Wednesday, February 14, 2024

Direct evidence for cosmic strings in TGD sense from weak lensing

The cosmic plot is finally starting to unravel! For almost twenty years I have been trying to communicate a TGD-based theory for the galactic dark matter but in vain. Now empiria has come to rescue.

There is now evidence for dark matter filaments from the detection of weak-lensing caused by them (see the popular article). See also the article "Weak-lensing detection of intracluster filaments in the Coma cluster" by HyeongHan et al in Nature Astronomy, 2024. This kind of dark filaments are a basic prediction of TGD and their classical energy corresponds to dark energy.

Before radiation-dominated cosmology, the matter in the TGD Universe matter consists of extremely massive objects, which I call cosmic strings. In TGD, the spacetimes correspond to 4-surfaces M4×CP2 and cosmic strings are string-like 3-surfaces. The monopole flux associated with these string-like objects stabilizes them against splitting. They are typically more or less perpendicular to the galaxies they have generated in a local decay process and create a gravitational field in the plane of the galaxy behaving like 1 over transversal distance.

The string tension alone explains the constant velocity spectrum of distant stars and the model avoids the problems of the &Lamgda;CDM and MOND. However, cosmic strings are unstable against decaying into ordinary matter by thickening, which reduces the string tension, and in this process galaxies are formed. In particular, the collisions of the cosmic strings trigger decay to ordinary matter as the TGD counterpart of inflation.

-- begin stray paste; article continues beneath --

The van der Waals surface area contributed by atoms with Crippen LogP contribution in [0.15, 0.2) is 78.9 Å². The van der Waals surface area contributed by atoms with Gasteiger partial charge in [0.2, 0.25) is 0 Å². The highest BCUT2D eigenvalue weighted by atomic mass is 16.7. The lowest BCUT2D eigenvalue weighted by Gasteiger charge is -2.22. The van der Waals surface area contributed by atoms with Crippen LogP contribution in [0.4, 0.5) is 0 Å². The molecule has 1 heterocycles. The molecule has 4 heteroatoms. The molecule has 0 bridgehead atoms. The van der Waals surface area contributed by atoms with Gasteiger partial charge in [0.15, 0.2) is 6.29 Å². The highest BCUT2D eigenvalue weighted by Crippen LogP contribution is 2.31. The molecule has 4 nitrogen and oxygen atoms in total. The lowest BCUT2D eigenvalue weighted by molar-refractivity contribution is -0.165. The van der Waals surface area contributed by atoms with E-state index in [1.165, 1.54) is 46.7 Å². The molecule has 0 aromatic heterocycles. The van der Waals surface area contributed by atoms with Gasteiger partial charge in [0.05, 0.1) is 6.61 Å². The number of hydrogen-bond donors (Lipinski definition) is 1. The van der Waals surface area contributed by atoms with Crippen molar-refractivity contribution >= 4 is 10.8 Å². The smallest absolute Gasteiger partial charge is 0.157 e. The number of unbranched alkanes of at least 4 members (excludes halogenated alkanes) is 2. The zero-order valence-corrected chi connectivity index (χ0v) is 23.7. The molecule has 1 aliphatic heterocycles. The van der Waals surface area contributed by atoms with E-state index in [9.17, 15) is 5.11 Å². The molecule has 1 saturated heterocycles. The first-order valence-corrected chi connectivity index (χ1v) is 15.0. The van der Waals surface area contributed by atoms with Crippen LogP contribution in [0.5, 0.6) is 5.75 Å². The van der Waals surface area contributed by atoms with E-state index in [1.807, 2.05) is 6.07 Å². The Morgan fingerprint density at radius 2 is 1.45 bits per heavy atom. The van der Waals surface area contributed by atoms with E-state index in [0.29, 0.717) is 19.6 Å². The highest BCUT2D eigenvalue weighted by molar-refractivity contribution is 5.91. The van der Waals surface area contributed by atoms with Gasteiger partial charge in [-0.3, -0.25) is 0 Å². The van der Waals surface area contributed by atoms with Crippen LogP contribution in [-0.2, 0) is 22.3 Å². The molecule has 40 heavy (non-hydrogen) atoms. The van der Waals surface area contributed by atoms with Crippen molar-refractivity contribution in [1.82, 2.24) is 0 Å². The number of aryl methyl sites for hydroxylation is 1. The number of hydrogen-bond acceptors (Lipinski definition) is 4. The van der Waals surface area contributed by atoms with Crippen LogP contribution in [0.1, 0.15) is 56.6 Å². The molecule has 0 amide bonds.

The extremely fast star formation in the very early universe, recently observed by JWT, is a mystery for which an explanation is proposed in terms of giant black holes which, contrary to standard wisdom, were born before the galaxies and formed directly from plasma rather than as the end result of evolution (see this). The above picture explains the star formation in terms of the production of matter in the decay of cosmic string to monopole flux tubes. The above picture picture explains the rapid star formation in terms of the production of matter in the decay of cosmic string to monopole flux tubes.

For the TGD vision of the formation of galaxies see for instance this, this, this, and this .

For a summary of earlier postings see Latest progress in TGD.

For the lists of articles (most of them published in journals founded by Huping Hu) and books about TGD see this.

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